- Proposal: Created by a 1992 constitutional amendment, Florida’s Save Our Homes exemption limits annual increases in the assessed value of a homestead property to 3%, or the change in the Consumer Price Index, whichever is lower. In 2008, Florida voters approved another amendment allowing homestead property owners to transfer, or port, up to $500,000 in accrued Save Our Homes benefits from one home to another one when they move — but the law requires that transfer to happen within two tax years of the date that the homeowner left his or her previous homestead. This amendment would increase that window to three years. It would take effect on Jan. 1, 2021.
- Pros and Cons: Proponents of the amendment say it will fix a flaw in the current portability requirements. While homeowners are supposed to have two years to transfer their Save Our Homes benefits, it doesn’t always work out that way. “Tax years start on Jan. 1,” says Pinellas County Property Appraiser Mike Twitty. “If you sell in January, you get close to two years. If you sell in December, you could have as little as one year and a day.” He says the timeframe becomes problematic for people when they sell later in the year and face any delays in purchasing and occupying their new home, such as when they encounter construction delays. Some Floridians who’ve missed the deadline have ended up in court trying to fight for their benefits. The state’s Revenue Estimating Conference estimates the amendment would reduce local property taxes by $1.8 million in fiscal year 2021-22 and would result in an annual decrease of $10.2 million in subsequent years.
- Background: Twitty, who’s spent his career in the property appraisal industry, says he came up with the idea for the amendment while running for office in 2016. At the time, new construction and property values were “on a tear,” and he grew concerned about people losing their portability amid contractor delays. “No sooner did I say that, I saw it happening,” he says. He originally pitched the idea to state lawmakers — who can originate amendments — after taking office in 2017, but it didn’t gain enough backing. This year, Sen. Jeff Brandes (R-St. Petersburg) and Rep. Rick Roth (R-West Palm Beach) sponsored resolutions in their respective chambers that passed unanimously. The Property Appraisers’ Association of Florida and the Florida Association of Property Appraisers also support the amendment.
Carry over of homestead property tax reduction for surviving military spouses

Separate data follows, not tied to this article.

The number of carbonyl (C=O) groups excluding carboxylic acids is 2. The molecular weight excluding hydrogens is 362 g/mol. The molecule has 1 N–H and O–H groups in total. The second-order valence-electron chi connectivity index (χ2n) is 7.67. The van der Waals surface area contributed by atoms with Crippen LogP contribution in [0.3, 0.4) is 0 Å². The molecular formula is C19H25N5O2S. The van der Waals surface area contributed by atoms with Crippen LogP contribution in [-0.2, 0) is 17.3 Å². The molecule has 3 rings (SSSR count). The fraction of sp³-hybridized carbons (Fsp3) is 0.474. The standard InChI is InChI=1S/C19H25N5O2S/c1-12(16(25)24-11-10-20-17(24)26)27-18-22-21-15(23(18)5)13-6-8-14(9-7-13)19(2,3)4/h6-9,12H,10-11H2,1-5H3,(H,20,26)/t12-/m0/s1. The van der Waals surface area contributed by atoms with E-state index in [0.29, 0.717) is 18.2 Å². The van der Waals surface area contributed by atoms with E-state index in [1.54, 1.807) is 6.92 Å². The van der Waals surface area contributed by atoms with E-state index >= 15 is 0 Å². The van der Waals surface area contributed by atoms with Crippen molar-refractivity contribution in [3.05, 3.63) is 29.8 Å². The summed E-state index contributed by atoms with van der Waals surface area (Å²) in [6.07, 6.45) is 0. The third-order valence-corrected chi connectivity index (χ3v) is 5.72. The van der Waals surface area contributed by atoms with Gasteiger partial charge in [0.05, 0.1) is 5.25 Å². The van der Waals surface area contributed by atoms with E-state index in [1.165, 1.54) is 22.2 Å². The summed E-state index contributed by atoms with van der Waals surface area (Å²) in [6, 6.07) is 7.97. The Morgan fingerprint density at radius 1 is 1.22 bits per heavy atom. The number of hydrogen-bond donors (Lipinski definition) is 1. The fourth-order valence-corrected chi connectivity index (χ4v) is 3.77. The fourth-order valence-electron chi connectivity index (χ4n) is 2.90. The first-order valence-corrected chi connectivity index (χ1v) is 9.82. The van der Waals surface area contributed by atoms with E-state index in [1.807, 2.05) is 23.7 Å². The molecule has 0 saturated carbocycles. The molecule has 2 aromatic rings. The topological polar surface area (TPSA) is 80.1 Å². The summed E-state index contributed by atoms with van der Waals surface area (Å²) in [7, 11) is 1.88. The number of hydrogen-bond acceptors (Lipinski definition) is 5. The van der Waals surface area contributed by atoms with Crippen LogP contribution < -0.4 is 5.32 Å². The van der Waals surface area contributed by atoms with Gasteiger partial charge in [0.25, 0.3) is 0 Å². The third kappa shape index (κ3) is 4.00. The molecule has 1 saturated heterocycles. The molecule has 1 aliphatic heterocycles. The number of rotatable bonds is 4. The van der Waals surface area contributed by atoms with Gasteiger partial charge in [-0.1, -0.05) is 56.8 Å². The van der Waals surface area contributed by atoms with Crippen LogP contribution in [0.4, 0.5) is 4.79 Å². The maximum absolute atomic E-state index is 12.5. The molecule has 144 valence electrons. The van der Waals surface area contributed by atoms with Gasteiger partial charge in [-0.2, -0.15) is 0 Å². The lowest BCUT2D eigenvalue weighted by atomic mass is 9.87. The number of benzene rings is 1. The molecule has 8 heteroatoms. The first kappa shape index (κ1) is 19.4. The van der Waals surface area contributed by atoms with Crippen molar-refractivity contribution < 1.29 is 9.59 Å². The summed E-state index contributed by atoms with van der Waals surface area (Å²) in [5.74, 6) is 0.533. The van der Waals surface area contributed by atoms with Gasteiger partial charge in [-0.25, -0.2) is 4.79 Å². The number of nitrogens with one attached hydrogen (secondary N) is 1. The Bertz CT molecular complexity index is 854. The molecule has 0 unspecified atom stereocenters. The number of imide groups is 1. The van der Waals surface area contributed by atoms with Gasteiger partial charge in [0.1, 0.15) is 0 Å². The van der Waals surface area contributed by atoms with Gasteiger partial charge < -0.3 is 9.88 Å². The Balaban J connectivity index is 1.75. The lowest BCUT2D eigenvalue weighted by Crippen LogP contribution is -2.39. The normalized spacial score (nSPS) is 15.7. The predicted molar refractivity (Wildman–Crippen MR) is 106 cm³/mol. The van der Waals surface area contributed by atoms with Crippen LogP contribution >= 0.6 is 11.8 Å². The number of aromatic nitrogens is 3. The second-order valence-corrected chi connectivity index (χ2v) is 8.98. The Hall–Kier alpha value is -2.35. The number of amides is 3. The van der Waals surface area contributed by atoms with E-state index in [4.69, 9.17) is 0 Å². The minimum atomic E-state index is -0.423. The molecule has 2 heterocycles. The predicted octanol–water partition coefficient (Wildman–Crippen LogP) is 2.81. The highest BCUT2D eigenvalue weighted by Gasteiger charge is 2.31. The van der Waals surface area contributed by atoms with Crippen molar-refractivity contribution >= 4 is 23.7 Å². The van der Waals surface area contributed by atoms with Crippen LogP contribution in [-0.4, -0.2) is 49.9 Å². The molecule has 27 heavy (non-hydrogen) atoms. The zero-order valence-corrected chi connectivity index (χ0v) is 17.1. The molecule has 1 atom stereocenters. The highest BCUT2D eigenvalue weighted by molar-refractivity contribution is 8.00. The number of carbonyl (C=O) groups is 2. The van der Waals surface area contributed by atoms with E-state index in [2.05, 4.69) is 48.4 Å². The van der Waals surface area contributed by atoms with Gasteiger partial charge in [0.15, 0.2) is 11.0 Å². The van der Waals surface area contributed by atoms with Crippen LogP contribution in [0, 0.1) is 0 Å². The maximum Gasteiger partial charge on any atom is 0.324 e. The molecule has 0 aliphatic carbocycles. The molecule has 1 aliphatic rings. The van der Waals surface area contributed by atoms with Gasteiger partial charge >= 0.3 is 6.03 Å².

Title: Ad Valorem Tax Discount for Spouses of Certain Deceased Veterans Who Had Permanent Combat-Related Disabilities
- Proposal: Florida provides a homestead property tax discount for honorably discharged, combat-disabled veterans who are 65 or older. Under current law, the discount expires upon the veteran’s death and is not transferred to the spouse — resulting in increased property tax bills for widowed spouses, who are often living on fixed incomes. This amendment proposed by the Legislature would allow a surviving spouse who is on the title and lives in the home to continue to receive the discount until he or she remarries, sells or disposes of the property. If surviving spouses sell the property, they could transfer the discount to their new permanent residence. It would take effect on Jan. 1, 2021.
- Pros and Cons: Tax relief for military personnel and their families is politically popular, and most states offer some sort of property tax exemption for disabled veterans who qualify. But as with any property tax deduction, it would result in a slight decline in revenue for cities, counties, schools districts and special taxing districts. Florida’s Revenue Estimating Conference predicts the tax discount would reduce school tax revenue by $1.6 million annually and reduce non-school property tax revenue by $2.4 million statewide per year going forward.
- Background: State Rep. Sam Killebrew, a Winter Haven Republican, says the Florida Department of Veterans Affairs approached him about the issue. He worked closely with the agency in developing HJR 877, the joint resolution proposing the constitutional amendment. It passed the Florida House with broad bipartisan support last March — 115 yeas and zero nays — and a companion bill passed unanimously in the Senate. The proposed amendment has the backing of veterans groups and the Florida Department of Veterans Affairs. The Property Appraisers’ Association of Florida (PAAF) and the Florida Association of Property Appraisers (FAPA) also support the amendment.
Read more in Florida Trend's Ocotober issue.